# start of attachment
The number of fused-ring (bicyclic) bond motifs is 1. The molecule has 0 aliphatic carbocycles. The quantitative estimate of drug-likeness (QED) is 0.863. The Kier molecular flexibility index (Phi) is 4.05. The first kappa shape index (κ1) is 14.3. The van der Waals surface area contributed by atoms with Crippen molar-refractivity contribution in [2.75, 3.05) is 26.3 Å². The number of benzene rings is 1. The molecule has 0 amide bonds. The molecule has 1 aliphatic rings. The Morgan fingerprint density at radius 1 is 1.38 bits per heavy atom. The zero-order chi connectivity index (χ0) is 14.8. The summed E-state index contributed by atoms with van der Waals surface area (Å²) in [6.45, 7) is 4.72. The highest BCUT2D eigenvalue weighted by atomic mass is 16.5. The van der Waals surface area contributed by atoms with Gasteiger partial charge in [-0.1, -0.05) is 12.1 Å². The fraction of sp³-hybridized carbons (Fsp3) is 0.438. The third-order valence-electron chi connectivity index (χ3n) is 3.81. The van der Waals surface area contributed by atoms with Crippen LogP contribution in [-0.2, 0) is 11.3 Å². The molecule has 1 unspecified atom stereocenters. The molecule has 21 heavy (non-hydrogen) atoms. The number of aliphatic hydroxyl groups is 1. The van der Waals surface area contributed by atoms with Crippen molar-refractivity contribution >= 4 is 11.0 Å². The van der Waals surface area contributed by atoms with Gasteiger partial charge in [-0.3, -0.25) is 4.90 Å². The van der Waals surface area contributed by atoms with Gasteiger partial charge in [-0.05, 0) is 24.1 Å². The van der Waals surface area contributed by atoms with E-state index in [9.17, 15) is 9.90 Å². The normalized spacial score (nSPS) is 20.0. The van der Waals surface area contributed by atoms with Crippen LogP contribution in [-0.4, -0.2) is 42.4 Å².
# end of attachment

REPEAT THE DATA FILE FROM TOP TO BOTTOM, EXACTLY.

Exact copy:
The number of fused-ring (bicyclic) bond motifs is 1. The molecule has 0 aliphatic carbocycles. The quantitative estimate of drug-likeness (QED) is 0.863. The Kier molecular flexibility index (Phi) is 4.05. The first kappa shape index (κ1) is 14.3. The van der Waals surface area contributed by atoms with Crippen molar-refractivity contribution in [2.75, 3.05) is 26.3 Å². The number of benzene rings is 1. The molecule has 0 amide bonds. The molecule has 1 aliphatic rings. The Morgan fingerprint density at radius 1 is 1.38 bits per heavy atom. The zero-order chi connectivity index (χ0) is 14.8. The summed E-state index contributed by atoms with van der Waals surface area (Å²) in [6.45, 7) is 4.72. The highest BCUT2D eigenvalue weighted by atomic mass is 16.5. The van der Waals surface area contributed by atoms with Gasteiger partial charge in [-0.1, -0.05) is 12.1 Å². The fraction of sp³-hybridized carbons (Fsp3) is 0.438. The third-order valence-electron chi connectivity index (χ3n) is 3.81. The van der Waals surface area contributed by atoms with Crippen LogP contribution in [-0.2, 0) is 11.3 Å². The molecule has 1 unspecified atom stereocenters. The molecule has 21 heavy (non-hydrogen) atoms. The number of aliphatic hydroxyl groups is 1. The van der Waals surface area contributed by atoms with Crippen molar-refractivity contribution >= 4 is 11.0 Å². The van der Waals surface area contributed by atoms with Gasteiger partial charge in [-0.3, -0.25) is 4.90 Å². The van der Waals surface area contributed by atoms with Gasteiger partial charge in [-0.05, 0) is 24.1 Å². The van der Waals surface area contributed by atoms with E-state index in [9.17, 15) is 9.90 Å². The normalized spacial score (nSPS) is 20.0. The van der Waals surface area contributed by atoms with Crippen LogP contribution in [-0.4, -0.2) is 42.4 Å².